Piece image

A 21st Century Pioneer Experience

From: Megan Martin
Length: 05:31

John Coffer, a Tintype photographer, takes us on a wagon ride into Dundee, NY Read the full description.

Johncoffer_small This is a piece about tintype photographer and artist, John Coffer. When modern life seemed to fail him in his late 20s, he sold all of his belongings, bought a horse and cart, and traveled around the United States by back roads. He replicated the traveling lifestyle of 19th century tintype photographers. Along the way he honed his craft with in wetplate photography, wrote a few books, and gave birth to a his own personal philosophy. We find him on his farm in Upstate New York, where he takes us into town on his buggy.

To hear the full audio, sign up for a free PRX account or log in.

More from Megan Martin

Piece image

Recordar es Volver (Remembering is Returning) (11:24)
From: Megan Martin

A portrait of a farmer, his wife--the tortilla maker, and their life in Teposcolula, Oaxaca.
Caption: Dioniso Arriola

El Michoacano en la Mixteca (The Michoacano in the Mixteca) (14:08)
From: Megan Martin

A migration story told and sung by Dionisio Arriola; recorded in Tlaxiaco, Oaxaca
Caption: Irineo Sánchez Hernández

Cuando la Fuerza Abandona para Uno (When strength abandons you) (08:33)
From: Megan Martin

A migration Story told by Irineo Sánchez Hernández; recorded in Tlaxiaco, Oaxaca
Caption: María Guadalupe Maldonado Sandoval

Yo También Puedo (So Can I) (13:17)
From: Megan Martin

A Migration Story: María Maldonado; recorded in Mixteco,and translated by her sister Araceli Maldonado Sandoval into Spanish.
Caption: San Andrés Chicahuaxtla

El Ciclo (The Cycle) (09:30)
From: Megan Martin

A farmer's story; a mix of poetry, sound and interviews.
Caption: "Carlos"

La Leche Subió (The Milk Went Up) (06:57)
From: Megan Martin

A Migration story: From San Juan Mixtepec, Oaxaca to Portland, Oregon
Caption: Epifami Jiménez Santiago

La Primera Vez (The First Time) (17:59)
From: Megan Martin

A portrait of a chicken vendor in San Andrés Chicahuaxtla, Oaxaca.
Caption: Anderson and Tereso Bautista

Un Dueto (A Duet) (10:45)
From: Megan Martin

A portrait of two musicians in the Bautista Family and the town they live in--San Juan Mixtepec, Oaxaca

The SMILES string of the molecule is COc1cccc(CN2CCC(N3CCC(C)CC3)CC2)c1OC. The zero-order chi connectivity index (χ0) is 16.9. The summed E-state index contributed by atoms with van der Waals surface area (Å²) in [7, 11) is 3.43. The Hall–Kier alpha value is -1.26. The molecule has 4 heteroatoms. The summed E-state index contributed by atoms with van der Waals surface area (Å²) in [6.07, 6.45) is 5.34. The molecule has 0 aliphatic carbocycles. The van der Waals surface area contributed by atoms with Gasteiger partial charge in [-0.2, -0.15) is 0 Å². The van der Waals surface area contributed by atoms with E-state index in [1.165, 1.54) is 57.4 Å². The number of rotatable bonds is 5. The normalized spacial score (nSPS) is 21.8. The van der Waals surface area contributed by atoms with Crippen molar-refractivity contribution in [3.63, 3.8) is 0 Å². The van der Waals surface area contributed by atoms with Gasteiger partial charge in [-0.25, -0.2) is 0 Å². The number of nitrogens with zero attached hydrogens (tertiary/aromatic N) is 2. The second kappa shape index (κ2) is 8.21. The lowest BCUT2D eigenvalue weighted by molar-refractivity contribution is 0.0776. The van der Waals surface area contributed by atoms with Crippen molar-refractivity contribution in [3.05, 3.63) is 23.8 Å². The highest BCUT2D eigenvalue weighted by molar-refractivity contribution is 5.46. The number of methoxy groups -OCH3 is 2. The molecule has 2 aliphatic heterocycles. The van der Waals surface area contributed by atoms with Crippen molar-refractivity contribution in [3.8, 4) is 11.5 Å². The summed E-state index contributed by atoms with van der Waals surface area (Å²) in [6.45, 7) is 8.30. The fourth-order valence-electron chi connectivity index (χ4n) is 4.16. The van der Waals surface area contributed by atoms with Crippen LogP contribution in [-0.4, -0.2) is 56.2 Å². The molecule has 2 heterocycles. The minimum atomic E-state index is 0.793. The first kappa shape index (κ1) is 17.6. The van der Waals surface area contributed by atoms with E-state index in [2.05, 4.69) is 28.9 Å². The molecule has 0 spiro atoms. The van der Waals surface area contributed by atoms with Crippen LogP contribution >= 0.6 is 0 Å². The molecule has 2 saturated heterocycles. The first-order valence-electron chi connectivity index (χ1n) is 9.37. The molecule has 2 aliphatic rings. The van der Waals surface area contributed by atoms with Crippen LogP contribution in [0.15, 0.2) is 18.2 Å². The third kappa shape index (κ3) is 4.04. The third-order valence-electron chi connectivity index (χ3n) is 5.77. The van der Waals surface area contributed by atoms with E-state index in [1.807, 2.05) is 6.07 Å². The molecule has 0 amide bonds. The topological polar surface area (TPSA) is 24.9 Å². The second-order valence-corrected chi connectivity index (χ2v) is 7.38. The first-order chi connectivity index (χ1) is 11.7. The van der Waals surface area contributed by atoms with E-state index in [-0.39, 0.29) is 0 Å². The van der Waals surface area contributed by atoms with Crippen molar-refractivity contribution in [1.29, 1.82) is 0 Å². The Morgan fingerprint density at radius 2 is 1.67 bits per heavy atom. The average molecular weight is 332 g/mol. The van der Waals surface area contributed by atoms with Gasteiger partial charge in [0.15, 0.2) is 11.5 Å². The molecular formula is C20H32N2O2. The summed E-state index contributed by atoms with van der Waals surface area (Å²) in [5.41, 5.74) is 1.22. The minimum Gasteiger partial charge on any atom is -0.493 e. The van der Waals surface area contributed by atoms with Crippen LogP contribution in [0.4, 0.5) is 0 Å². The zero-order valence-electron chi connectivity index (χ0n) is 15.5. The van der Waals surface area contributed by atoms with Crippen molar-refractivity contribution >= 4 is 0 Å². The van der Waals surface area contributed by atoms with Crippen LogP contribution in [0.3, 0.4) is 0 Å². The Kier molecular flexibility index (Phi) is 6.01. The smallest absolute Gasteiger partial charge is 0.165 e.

Piece image

Creative Time: 33 Years of Public Art in NYC, John Waters (02:19)
From: Megan Martin

John Waters & The Hellfire Club: an audio stop on a tour of Creative Time's 33 Years of Public Art series
Piece image

Creative Time: 33 Years of Public Art in NYC, DJ Spooky (02:12)
From: Megan Martin

DJ Spooky & The Lincoln Center Out-of-Doors Series: an audio stop on a tour of Creative Time's 33 Years of Public Art series

Piece Description

This is a piece about tintype photographer and artist, John Coffer. When modern life seemed to fail him in his late 20s, he sold all of his belongings, bought a horse and cart, and traveled around the United States by back roads. He replicated the traveling lifestyle of 19th century tintype photographers. Along the way he honed his craft with in wetplate photography, wrote a few books, and gave birth to a his own personal philosophy. We find him on his farm in Upstate New York, where he takes us into town on his buggy.

1 Comment Atom Feed

User image

Review of A 21st Century Pioneer Experience

This piece was produced for but not aired on "Weekend America." Given the byzantine difficulties of getting independently produced work aired on "Weekend America," I'm not surprised that this able cutaway was rejected from "WA"'s slush pile.

The main thing I found lacking here was some sense of tintype photographer John Coffer's actual work. I would've liked to have heard producer Megan Martin describe a couple or three of Coffer's portraits or landscapes in detail.

Otherwise, Martin does an exemplary job of accompanying Coffer while he shops for groceries, driving in a horse-drawn cart. As Brownie trots to town, Coffer tells about how he grew up in Las Vegas and Florida, pursuing the high life, only to realize he "felt alone in the crowd a lot of times." Realizing he "wasn't good at living the modern life style," he decided to say bye-bye to cars, digital cameras, and newfangled thingamabobs. Rather than moving to Walden Pond, he sold his worldly goods to purchase a 50-acre farm outside of tiny Dundee, deep in the heart of the Finger Lakes district in upstate New York. Coffer's quest to, in Thoreau's words, "simplify, simplify" is inspiring to hear about. And whereas Thoreau returned from his cabin on Walden Pond to his mother's house in Concord every night, Coffer appears to be truly a loner -- unless he's hiding somebody in his hayloft!

While the bleep-bleeps of a supermarket cash register harmonize with recorded sales pitches for fresh Gala apples and the "hello, how are you?" of a female checkout worker, one of Coffer's sentences echoes in our minds: "I wanted to emulate the horse-drawn traveling photographer of the nineteenth century as closely as I possibly could."

Move over, Mathew Brady. Like a Civil War reenactment devotee, John Coffer yearns to re-create life as it was centuries ago in his pioneering wet-plate photographs, as well as in his everyday comings and goings.

Broadcast History

Weekend America (not aired) from APM.

Related Website

www.johncoffer.com